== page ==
Yeah, I have no idea why there’d be a clear, purple-glittered Mokona. (Maybe he’s exercising his powers as a god?) Since I only dumped the glitter on the back of the mold, it’s almost entirely lumped up in the main body, with the ears having very little, and the feet almost none. Despite that, I think it actually turned out to look kind of neat. Though it’ll need a polishing to make it look right.
One of these — the one on the left of the screen — is the one from that batch. It was really, really difficult, trying to get the glitter to go down into that mold. Not a well thought out endeavor, and you can see that it’s not very evenly distributed within it. The one in the center came from the same batch of resin as the second batch of eye chips. (The pale blue glow-in-the-dark glitter is fairly evident beside the purple glitter.) I added all that purple glitter after I had finished with the eye chips. Once I get that middle one shorn of its excess glitter and polished, I think it might look all right, but it’ll have lost the lines I carved on the polymer clay original.
Having waaaaaay too much left-over resin (I think adding the glitter somehow increased its volume a lot more than it should have), I poured the excess into this purchased mold and made all these pieces. They look kinda cool — especially the fish and butterfly — but what the heck am I gonna do with them?! (Though that question also applies to glittery Mokona, too.)
Now, after the third batch of eye chips, I decided to try something different with the left over resin.
I added a drop of black paint to the resin, stirred it in as gently as I could, and then poured it into the Mokona mold. The back of this guy has the most gorgeous, obsidian-like surface. I should have taken a picture of it. As to the front, I think it worked out pretty well. The ear on the right side of the picture I tried to polish up with a piece of cloth. (A T-shirt, in fact.) It definitely looks better than the rest, though it looks better in the picture than in person. See, I’m worried that if I use sandpaper to polish him, then I’ll wipe off his facial details. I mean, sure, I can just pretend they’re there and paint them on, but…it looks better with them being 3D like this. I may try polishing him with a more rough piece of cloth and see if that works.
Oh, speaking of Mokona!
I painted the one from earlier. Apart from that small smudge of red paint — and the fact that the air bubbles in his eyes are now painfully evident — I think he’s turned out quite nicely.
And speaking of painting things…
I know it’s supposed to say “Police Box” with “Public Call” in between the words, but dang! That text would be way too tiny for me to be able to write it. Just saying “Police” was the best I could do. And as you can see from the way the words and especially windows look, I’m not very good at this. My hand is very unsteady. 😦 In any case, I’ve decided that the polymer clay versions of the TARDIS and K-9 will never be the pull ring charms; I worked too hard on them to drill a hole in them. Plus I may need to make new molds if I end up using the molds a lot. (Mokona’s mold has developed a rip, and that’s a much simpler mold. Admittedly, I used it a fair amount in my polymer clay days, but still!)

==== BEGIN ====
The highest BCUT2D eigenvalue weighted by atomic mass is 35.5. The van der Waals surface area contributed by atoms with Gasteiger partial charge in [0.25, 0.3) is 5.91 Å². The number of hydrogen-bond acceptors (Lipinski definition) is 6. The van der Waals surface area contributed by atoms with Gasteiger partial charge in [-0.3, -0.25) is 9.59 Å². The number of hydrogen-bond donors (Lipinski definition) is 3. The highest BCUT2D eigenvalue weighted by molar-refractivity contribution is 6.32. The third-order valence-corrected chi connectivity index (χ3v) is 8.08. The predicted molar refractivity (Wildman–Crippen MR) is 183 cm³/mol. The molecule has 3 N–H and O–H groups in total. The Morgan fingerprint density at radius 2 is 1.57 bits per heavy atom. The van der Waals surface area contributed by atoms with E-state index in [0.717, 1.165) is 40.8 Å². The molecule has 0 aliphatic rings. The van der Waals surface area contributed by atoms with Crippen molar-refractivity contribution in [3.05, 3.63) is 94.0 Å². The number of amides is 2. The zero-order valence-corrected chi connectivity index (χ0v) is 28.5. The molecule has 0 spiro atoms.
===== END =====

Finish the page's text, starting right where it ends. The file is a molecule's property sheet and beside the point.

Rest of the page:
You may recall that I said earlier that his tail had broken off? That was right at the joint where the two pieces of Sculpey had been attached; most likely the join was never secure, and the slight jolt had caused it to come loose. Anyway, I glued it back on with superglue…and ended up gluing two of my fingers together while I was at it. 😦 (Fortunately, the package was right when it advised soaking them for about fifteen minutes, and I was able to get my fingers unglued without an embarrassing emergency room visit.) So after painting him and sealing him with Sculpey glaze, I made the mold off him…and on taking him out, both his head and tail broke off in the mold. Not at the joins, either; the Sculpey itself snapped clean in two. (Actually, I guess I should say “in three.”) This time, I glued him back together with Tacky Glue, which did not glue my fingers together. (Of course, this time, I didn’t even get it on my fingers in the first place, so it’s less to do with the change in glues, and more to do with me being more careful. Also to the glue being less inclined to go squirting off everywhere.)
Now, as to the resin versions. Encouraged by my success with the black Mokona, I added some silver paint to the resin for K-9, so he wouldn’t need to be completely painted, and would only need detail painting.
Looking at this, your first thought might be that it looks like he worked pretty well, apart from the tip of his tail being broken off. (It’s not actually broken, though; the resin didn’t get into that part of the mold.) However, that thought would be wrong…
It turns out that the opaque resin does not like having paint added to it. It started to foam — it almost looked like it was boiling, in fact — and come frothing out the top of the mold. I managed to scrape a fair amount of it off K-9’s mold, so there’s not too much sticking out at the base, which is why he was able to stand.